Love is the word starry-eyed lovers whisper as they gaze at ocean sunsets, the words 8-year-olds shout to their mothers as they run toward the already departing morning bus heading for school and the words teenagers throw around to describe their chemistry with that one special person. While it can be a confusing concept, love is an indescribable feeling that reaches beyond words.
Love, as defined by the Bible and rooted in human biology, is an emotion that can be defined as an intense feeling of affection or fondness for another person. It also encompasses a variety of feelings, including empathy, compassion and attachment (Levine, 2005).
Biologically, love is a fundamental human need that serves to motivate good habits and behaviors, promote a sense of well-being, and create social bonds that are necessary for survival. Love also plays a critical role in the development of offspring and may be considered one of the most important driving forces for human evolution (Adams & Wolfe, 2001).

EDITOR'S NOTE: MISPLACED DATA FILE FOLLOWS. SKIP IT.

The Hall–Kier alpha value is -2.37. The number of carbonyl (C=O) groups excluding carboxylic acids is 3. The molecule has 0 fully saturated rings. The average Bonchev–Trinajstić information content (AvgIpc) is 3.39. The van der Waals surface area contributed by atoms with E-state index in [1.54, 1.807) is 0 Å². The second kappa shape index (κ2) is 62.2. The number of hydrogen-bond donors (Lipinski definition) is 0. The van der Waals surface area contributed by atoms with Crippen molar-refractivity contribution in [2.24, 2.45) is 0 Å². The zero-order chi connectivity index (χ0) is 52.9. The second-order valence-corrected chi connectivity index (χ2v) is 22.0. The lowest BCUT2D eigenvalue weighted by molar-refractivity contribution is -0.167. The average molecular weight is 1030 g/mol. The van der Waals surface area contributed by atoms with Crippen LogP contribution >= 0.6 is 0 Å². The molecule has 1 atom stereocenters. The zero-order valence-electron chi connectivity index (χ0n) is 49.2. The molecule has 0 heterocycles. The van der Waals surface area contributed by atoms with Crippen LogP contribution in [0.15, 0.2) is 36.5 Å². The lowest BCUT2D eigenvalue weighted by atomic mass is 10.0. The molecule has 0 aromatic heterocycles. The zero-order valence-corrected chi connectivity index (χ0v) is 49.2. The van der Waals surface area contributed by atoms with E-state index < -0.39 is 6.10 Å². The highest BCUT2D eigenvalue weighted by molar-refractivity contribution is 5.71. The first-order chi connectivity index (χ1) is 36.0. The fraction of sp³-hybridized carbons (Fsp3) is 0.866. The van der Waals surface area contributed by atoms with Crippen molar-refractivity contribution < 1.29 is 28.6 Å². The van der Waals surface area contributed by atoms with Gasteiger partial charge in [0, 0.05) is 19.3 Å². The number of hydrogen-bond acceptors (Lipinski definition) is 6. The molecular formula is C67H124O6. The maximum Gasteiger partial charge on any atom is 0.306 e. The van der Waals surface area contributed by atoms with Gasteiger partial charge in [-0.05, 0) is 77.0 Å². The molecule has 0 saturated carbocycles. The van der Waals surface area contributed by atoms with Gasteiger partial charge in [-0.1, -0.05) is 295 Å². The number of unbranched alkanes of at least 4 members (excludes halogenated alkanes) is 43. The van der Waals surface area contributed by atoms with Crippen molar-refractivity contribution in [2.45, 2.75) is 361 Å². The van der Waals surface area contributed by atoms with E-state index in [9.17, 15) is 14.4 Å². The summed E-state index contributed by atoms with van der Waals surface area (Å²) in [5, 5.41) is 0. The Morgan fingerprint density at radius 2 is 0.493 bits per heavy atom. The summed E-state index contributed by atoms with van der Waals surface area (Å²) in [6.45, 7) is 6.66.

Psychologically, love is a complex idea that has many definitions and interpretations. Throughout history, psychologists have debated whether or not love is an actual emotion (Sabini & Silver, 2005). Paul Ekman, the founder of facial expression research, said that each basic emotion should come with a distinct face and show up in the body in a specific way.
Research into romantic love shows that people who are in the throes of passion experience increased activation of brain regions associated with reward and pleasure. Specifically, the caudate nucleus and the ventral tegmental area – or VTA – areas of the brain that are associated with focus, desire and craving – activate in response to falling in love. This activation is similar to the rush of euphoria experienced when taking cocaine.